Microfluidics is study and manipulation of fluids on the micron length scale. Processes that would normally take several large pieces of equipment are miniaturized and combined onto a single chip. As such, microfluidic devices generally require very low volumes of fluids, decreasing the total cost of experiments and reagents and the time for analysis. In addition to advantages related to their small size, microfluidic devices also feature advantageous fluid mechanics, with the narrow channels preventing turbulent flow and thus enabling smooth and predictable transport of materials through the device via laminar flow. These advantages have led to the use of microfluidics in a variety of applications including detection, separation, small-scale chemical and micro-/nano-particle synthesis, single-cell biology, and drug delivery.
Microbubble production using a microfluidic chip
Recombinant protein-stabilized microbubbles for cancer theranostics
There has been a significant interest in developing targeted therapies for cancer treatment. Our vision is to develop a radically new protocol to detect and treat cancer using microbubbles that combine the benefits of contrast-enhanced ultrasound imaging, Microfluidics, anti vascular ultrasound therapy (AVUST) and recombinant protein technology. This collaboration among the three research groups at Penn (Lee, Hammer and Sehgal (Penn Medical)) is motivated by our recent success in generating highly uniform Microbubbles that are stabilized by recombinant protein (olefin) which imparts endless possibilities in engineering the structure and properties of Microbubbles for cancer theranostics. Our work has demonstrated that oleosin-stabilized Microbubbles are highly mono disperse, stable and echogenic, making them ideal for AVUST applications. We are currently exploring methods to tune the mechanical properties of these olefin-stabilized microbubbles and to impart targeting capabilities using recombinant protein technology.
(Top) generation of oleosin-stabilized microbubbles using a gas-valve actuated microfluidic device and (bottom) optical and fluorescence images of oleosin-stabilized microbubbles
Scale-up of microfluidic droplet generation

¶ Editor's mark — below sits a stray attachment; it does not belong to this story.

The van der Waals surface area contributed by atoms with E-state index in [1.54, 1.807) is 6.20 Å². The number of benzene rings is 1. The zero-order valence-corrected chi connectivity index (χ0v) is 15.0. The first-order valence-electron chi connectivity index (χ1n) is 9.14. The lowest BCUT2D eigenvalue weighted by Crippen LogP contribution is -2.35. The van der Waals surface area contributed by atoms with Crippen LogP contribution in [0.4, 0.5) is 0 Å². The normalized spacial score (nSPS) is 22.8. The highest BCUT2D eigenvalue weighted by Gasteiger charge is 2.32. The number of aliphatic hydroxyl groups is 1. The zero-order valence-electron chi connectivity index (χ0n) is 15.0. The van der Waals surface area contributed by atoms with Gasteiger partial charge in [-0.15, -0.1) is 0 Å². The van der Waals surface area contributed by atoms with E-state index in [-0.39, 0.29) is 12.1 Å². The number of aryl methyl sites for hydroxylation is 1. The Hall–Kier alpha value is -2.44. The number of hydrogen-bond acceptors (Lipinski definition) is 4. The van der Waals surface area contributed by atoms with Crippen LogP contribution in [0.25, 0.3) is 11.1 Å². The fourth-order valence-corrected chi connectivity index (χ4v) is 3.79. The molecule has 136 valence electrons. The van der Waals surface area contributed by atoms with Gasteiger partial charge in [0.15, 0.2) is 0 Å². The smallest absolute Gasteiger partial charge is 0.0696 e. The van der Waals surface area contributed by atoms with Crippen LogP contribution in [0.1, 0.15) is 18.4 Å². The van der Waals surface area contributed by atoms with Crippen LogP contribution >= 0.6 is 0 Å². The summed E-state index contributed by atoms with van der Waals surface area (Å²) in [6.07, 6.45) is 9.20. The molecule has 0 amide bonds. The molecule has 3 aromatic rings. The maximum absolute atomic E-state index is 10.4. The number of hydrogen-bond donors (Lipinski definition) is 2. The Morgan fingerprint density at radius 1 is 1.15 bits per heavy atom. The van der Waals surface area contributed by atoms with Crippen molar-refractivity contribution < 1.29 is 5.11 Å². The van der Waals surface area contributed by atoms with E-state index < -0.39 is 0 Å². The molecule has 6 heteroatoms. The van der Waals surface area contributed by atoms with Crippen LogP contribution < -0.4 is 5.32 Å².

Microfludicis enables the generation of highly uniform emulsions with unprecedented control over their morphology, which represents new opportunities to transform various fields including materials synthesis and high-throughput biological assays. However, the translation of Droplet Microfluidics technology into the commercial scale has been limited to a very few cases. One of the main reasons we believe such translation has not been so widespread is due to the low production rate of emulsions via Microfluidic methods (<1 mL/hr). Scale-up of droplet generation to the industrial (>1L/h) scale is absolutely necessary to enable various fields to embrace the technology. To address this challenge, we have recently developed a three-dimensional monolithic elastomer device (3D MED) for mass production of mono disperse emulsion droplets. Using a method called double-sided imprinting, we can generate three dimensional micro channels a single elastomer piece that has 1000 parallel flow focusing generators. The 3D MED emanates the needs for alignment and bonding of multiple layers to make three dimensional Microfluidic channels and this makes it possible to achieve the high flow rates and pressure necessary for the large-scale production of highly uniform droplets. Using this approach, we have achieved production rates as high as 1.5 L/h (>30 billion 45 um diameter droplets per hour), with a coefficient of variation of droplet diameter of only 6.6%. Because of its simplicity and robustness, 3D MED has the potential to play a major role in bridging the gap between the continuously growing library of promising Microfluidic technologies and their successful translation in industry.